Victoria, Lavaca counties enact burn ban
BY BRIAN M. CUARON
April 25, 2011 at 5:03 p.m.
Updated April 24, 2011 at 11:25 p.m.
TIPS TO BURN GARBAGE
Use a 55-gallon drum with a screen on top. The screen must cover the entire top of the barrel and have holes no bigger than 5/8 of an inch.
Clear a 10-foot circumference around the barrel.
Keep the fire away from buildings and other people's property.
Have a nearby means to extinguish the fire.
Watch the fire until it is put out.
VICTORIA COUNTY LAND SALE
The Victoria Commissioners Court authorized an official to look into the sale of the land at 622 Schroeder Road.
The land was abandoned by the state and given to the county about a year ago, said Gary Burns, county commissioner for precinct 3.
"It's just a little chunk of land, not really attractive or anything," Burns said. "It's real visible; it's pretty trashy."
He added that he wanted to gain tax revenue from the sale of the property. If the county keeps the land, it must take care of the land that has broken asphalt.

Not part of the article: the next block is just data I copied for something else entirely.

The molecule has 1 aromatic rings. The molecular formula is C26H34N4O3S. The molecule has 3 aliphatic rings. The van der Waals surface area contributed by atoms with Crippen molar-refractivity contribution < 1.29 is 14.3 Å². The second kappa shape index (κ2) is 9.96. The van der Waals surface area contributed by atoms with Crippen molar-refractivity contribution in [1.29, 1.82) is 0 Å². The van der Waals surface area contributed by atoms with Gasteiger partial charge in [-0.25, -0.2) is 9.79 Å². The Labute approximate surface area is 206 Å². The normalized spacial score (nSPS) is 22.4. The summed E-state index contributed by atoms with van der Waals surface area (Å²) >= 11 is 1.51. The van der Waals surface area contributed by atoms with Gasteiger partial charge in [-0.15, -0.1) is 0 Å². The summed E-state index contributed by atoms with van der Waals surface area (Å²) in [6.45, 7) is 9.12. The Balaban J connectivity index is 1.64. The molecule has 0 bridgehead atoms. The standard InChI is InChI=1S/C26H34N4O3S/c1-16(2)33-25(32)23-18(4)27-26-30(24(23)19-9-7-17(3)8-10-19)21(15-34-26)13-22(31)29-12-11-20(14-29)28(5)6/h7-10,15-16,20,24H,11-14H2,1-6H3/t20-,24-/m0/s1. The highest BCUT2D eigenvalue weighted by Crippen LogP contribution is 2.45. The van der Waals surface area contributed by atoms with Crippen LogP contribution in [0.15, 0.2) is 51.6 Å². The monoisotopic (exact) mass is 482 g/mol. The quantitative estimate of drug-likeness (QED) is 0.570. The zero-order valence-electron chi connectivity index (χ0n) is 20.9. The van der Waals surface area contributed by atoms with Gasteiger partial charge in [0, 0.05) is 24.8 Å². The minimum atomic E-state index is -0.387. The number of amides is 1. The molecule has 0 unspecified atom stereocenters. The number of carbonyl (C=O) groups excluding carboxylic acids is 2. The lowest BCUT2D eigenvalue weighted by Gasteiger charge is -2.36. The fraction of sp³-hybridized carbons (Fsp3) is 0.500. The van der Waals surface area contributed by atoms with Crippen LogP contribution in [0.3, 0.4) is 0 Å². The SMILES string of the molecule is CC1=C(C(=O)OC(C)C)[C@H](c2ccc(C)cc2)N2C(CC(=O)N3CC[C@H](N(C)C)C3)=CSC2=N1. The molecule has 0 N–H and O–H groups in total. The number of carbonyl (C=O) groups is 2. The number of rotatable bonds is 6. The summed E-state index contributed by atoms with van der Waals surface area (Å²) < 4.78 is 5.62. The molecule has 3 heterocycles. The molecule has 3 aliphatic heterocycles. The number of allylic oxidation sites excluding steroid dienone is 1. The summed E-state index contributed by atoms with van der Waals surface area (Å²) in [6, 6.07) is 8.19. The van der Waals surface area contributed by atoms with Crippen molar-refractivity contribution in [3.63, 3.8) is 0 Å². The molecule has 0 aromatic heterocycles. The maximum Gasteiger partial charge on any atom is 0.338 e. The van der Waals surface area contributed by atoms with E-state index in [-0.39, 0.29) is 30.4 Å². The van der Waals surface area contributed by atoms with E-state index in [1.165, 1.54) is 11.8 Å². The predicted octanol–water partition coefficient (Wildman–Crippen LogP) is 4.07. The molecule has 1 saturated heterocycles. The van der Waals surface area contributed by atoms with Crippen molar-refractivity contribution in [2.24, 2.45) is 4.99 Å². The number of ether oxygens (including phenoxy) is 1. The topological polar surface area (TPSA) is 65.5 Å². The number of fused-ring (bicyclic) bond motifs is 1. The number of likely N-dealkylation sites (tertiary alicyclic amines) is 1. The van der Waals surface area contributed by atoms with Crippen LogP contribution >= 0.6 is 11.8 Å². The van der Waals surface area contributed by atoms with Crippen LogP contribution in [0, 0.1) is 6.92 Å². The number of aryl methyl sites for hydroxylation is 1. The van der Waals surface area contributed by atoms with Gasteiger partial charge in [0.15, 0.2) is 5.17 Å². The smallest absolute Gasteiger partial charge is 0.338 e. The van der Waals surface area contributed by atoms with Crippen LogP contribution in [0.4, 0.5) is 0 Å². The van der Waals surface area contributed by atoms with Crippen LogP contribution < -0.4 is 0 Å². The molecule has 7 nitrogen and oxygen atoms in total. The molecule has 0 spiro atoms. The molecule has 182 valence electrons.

Burns said the land is a little more than an acre and is too small to be used for much. It was appraised at $14,400 and will be listed for $16,000.
Burns is authorized to look for a realtor to sell the land.
Victoria and Lavaca county residents better not open fires anytime soon. Both counties enacted burn bans Monday.
The Victoria ban allows for household garbage to be burned outside city limits in a 55-gallon drum with a screen on top. The screen must have holes no bigger than 5/8 of an inch, and the fire must be watched till it is put out.
Should those burning garbage be found violating the burn ban, they could be slapped with a $600 fine. Victoria County Fire Marshal Ron Pray said he and others will not be lenient in citing violators because this is a public safety issue.
"We're not out trying to write tickets to make money. We're trying to enforce the law," Pray said.
Pray recommended the burn ban to the commissioners court because of drought conditions.
At last week's commissioners court meeting, County Judge Don Pozzi said the court could institute a burn ban if the Keetch-Byram Drought Index got near or above 600. Pray said the index was 604 for Victoria County on Monday.
The last burn ban occurred in 2009. Pray said that significant rainfall is needed and that no rain is projected in the next two weeks.
According to the Texas Forest Service, 211 of the state's 254 counties have enacted burn bans.
"We're not as dry as West Texas, but we're getting there very quickly," Pray said, referencing the large fires in that region.